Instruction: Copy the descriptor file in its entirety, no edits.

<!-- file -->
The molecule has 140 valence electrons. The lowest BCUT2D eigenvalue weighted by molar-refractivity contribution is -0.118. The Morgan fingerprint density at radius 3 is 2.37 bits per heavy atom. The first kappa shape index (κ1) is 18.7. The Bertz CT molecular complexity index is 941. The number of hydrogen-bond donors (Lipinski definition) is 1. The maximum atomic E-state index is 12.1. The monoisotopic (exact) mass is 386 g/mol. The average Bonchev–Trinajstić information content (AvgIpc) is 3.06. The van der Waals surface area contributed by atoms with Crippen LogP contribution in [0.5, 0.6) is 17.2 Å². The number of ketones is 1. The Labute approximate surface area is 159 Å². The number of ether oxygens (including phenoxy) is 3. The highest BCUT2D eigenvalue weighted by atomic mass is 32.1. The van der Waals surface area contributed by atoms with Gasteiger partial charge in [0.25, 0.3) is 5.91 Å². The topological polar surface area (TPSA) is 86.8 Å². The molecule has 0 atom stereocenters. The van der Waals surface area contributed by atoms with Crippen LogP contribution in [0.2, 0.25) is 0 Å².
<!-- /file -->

The molecule has 140 valence electrons. The lowest BCUT2D eigenvalue weighted by molar-refractivity contribution is -0.118. The Morgan fingerprint density at radius 3 is 2.37 bits per heavy atom. The first kappa shape index (κ1) is 18.7. The Bertz CT molecular complexity index is 941. The number of hydrogen-bond donors (Lipinski definition) is 1. The maximum atomic E-state index is 12.1. The monoisotopic (exact) mass is 386 g/mol. The average Bonchev–Trinajstić information content (AvgIpc) is 3.06. The van der Waals surface area contributed by atoms with Crippen LogP contribution in [0.5, 0.6) is 17.2 Å². The number of ketones is 1. The Labute approximate surface area is 159 Å². The number of ether oxygens (including phenoxy) is 3. The highest BCUT2D eigenvalue weighted by atomic mass is 32.1. The van der Waals surface area contributed by atoms with Gasteiger partial charge in [0.25, 0.3) is 5.91 Å². The topological polar surface area (TPSA) is 86.8 Å². The molecule has 0 atom stereocenters. The van der Waals surface area contributed by atoms with Crippen LogP contribution in [0.2, 0.25) is 0 Å².